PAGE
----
He talked to him about not just winning the game and being the star but winning in life and showing up and being counted and following through even without the lime light.
I heard that story 25 years later from an executive that had recently finished a prolonged re-organization of his business and it was far from clear at the outset that it would be successful or even the right thing to do. But he persevered and he was talking to a group of his peers about how important the lesson of perseverance had been in his lived life, not the one that was reported on in the celebrity pages of the paper.
I think about people that live redemption like Shiela MacCrae who was married and discovered that she couldn’t have children. She married young and her husband responded immaturely. He had an affair with another woman. She got pregnant. He left Shiela for this other woman to raise their child.
How wounding a blow. And all of Shiela’s brothers and sisters were starting their families. It was a tough few years for her fighting off low self-esteem, loneliness and that sense that life might pass her by.
She meets another man, in a more mature phase of her life, and they fall in love, passionately so. There comes this moment when it feels like this relationship might be all in, and she has this secret that she has been carrying around with her for these years.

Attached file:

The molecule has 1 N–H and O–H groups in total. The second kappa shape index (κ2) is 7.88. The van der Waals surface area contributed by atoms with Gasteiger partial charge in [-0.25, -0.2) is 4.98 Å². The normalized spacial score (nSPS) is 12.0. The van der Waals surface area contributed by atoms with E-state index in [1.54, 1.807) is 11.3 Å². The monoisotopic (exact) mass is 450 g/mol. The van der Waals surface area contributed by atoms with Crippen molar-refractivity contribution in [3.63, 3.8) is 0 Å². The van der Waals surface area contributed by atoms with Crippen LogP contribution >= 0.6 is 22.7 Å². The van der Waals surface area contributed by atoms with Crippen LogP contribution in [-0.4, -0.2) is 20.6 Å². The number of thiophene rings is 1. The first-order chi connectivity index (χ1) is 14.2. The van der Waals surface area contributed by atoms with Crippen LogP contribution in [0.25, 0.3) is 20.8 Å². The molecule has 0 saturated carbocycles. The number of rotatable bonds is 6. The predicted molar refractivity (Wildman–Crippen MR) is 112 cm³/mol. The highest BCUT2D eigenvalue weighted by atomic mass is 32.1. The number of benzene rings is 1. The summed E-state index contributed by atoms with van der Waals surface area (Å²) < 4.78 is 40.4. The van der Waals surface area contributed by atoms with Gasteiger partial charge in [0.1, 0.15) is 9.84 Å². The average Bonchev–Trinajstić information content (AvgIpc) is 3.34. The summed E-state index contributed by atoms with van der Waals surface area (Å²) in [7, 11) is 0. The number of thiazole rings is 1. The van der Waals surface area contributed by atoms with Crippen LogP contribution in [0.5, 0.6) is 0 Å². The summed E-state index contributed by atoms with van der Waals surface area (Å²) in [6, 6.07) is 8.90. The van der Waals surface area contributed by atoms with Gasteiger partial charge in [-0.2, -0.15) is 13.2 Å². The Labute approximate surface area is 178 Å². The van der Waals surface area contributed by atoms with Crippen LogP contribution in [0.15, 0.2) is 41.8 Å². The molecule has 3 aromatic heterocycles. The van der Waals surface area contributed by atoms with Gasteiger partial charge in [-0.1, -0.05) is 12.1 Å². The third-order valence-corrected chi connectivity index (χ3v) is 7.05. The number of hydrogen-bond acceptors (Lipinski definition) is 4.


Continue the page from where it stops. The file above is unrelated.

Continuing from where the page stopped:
And before she can even get it out, she starts to cry so her boyfriend pulls over to the side of the road. He is thinking that she might break up with him. And she blurts out, “I can’t have children”. He is wide eyed that this is the news.
And he just blurts back, “Honey we will adopt”. With that he sort of proposed, just after she warned that she wasn’t marriageable. I was at the wedding of one of their four children, each from a different nation. The family photo is a kind of United Nations display of sorts. And you can only speculate about what the next generation afterwards will actually look like.
But it is worth remembering because these people take the very thing that makes others feel like they are cursed and turn it into the source of such fundamental blessing. That we can do and we call those actions divine because it is so like God to transform that which hurts us into the portal of personal and family growth.
We need ordinary heros in our lives. We need others to point us in the direction and remind us of what is possible if we live out of positive grace.